Alaska Glaciers Leading to Global Sea Level Rise
Like in the Arctic, Antarctic and even Canada, glaciers in Alaska are melting. Now, new research reveals that like their famous brethren, they may make large contributions to global sea level rise.
In fact, these glaciers are adding enough water to the Earth's oceans to cover the state of Alaska with a one-foot thick layer of water every seven years, researchers say. What's more, glacier loss from Alaska is showing no signs of slowing down.
"The Alaska region has long been considered a primary player in the global sea level budget, but the exact details on the drivers and mechanisms of Alaska glacier change have been stubbornly elusive," lead author Chris Larsen, a research associate professor with the Geophysical Institute at the University of Alaska Fairbanks (UAF), said in a news release.
In order to pinpoint its role in rising sea levels, for 19 years, the UAF and US Geological Survey (USGS) research team analyzed surveys of 116 glaciers in the Alaska region, including those in the southwest Yukon Territory and coastal northern British Columbia. They estimated ice loss from melting and iceberg calving, using lidar altimetry data collected as part of NASA's Operation IceBridge.
Although mountain glaciers hold less than one percent of the Earth's glacial volume - the rest is found in Antarctic and Greenland ice sheets - they cause nearly one-third of current sea level rise due to melting, according to prior research. This includes Alaska's melting mountain glaciers.
"Alaska has been identified for years as a big contributor in global sea level rise, but until now we have not had a clear understanding of the processes responsible for the rapid changes of these glaciers," added study co-author Shad O'Neel, a geophysicist with the USGS Alaska Science Center in Anchorage.
During the study, scientists compared the observed changes of two main types of glaciers: those that end on the land, and those that end in lakes or the ocean, referred to as calving (or tidewater) glaciers. Any glacier can lose mass through surface melting, but only those ending in water can lose ice through iceberg calving.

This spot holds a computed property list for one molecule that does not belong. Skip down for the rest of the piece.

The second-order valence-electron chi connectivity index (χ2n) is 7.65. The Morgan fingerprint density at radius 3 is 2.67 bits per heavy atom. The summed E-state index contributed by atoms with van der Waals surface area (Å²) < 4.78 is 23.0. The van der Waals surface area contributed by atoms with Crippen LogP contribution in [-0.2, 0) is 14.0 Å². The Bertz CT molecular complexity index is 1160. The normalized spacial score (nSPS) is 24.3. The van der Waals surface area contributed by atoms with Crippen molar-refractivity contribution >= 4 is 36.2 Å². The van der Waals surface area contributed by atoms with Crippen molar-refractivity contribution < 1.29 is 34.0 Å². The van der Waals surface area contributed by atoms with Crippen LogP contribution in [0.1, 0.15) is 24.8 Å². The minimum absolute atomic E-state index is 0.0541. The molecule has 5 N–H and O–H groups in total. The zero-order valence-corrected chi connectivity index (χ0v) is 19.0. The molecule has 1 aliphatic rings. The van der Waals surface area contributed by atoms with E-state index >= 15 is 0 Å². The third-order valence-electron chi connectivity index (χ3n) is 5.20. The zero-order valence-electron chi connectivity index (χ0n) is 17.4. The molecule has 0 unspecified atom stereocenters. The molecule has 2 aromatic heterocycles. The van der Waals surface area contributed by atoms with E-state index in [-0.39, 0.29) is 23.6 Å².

"We've long wondered what the contribution of iceberg calving could be across the entire state," O'Neel noted.
For example, Columbia Glacier in Prince William Sound has retreated more than 19 kilometers (12 miles) - mostly because of iceberg calving - and thinned by more than 450 vertical meters (1,500 vertical feet) since 1980. Now, hopefully researchers can determine how this melting glacier and others in Alaska are contributing to global sea level rise.
Using the newly enabled ability to separate glaciers into different categories using the lidar data, the researchers made some surprising discoveries.
"Our results show the regional contribution of tidewater glaciers to sea level rise to be almost negligible," Larsen explained. "Instead, we show that glaciers ending on land are losing mass exceptionally fast, overshadowing mass changes due to iceberg calving, and making climate-related melting the primary control on mountain glacier mass loss."
"This work has important implications for global sea level projections. With improved understanding of the processes responsible for Alaska glacier changes, models of the future response of these glaciers to climate can be improved," Larsen said.
"Thinking about the future, it means that rates of loss from Alaska are unlikely to decline, since surface melt is the predominant driver, and summer temperatures are expected to continue to increase. There is a lot of momentum in the system, and Alaska will continue to be a major driver of global sea level change in upcoming decades," he added.
The findings were published in the journal Geophysical Research Letters.
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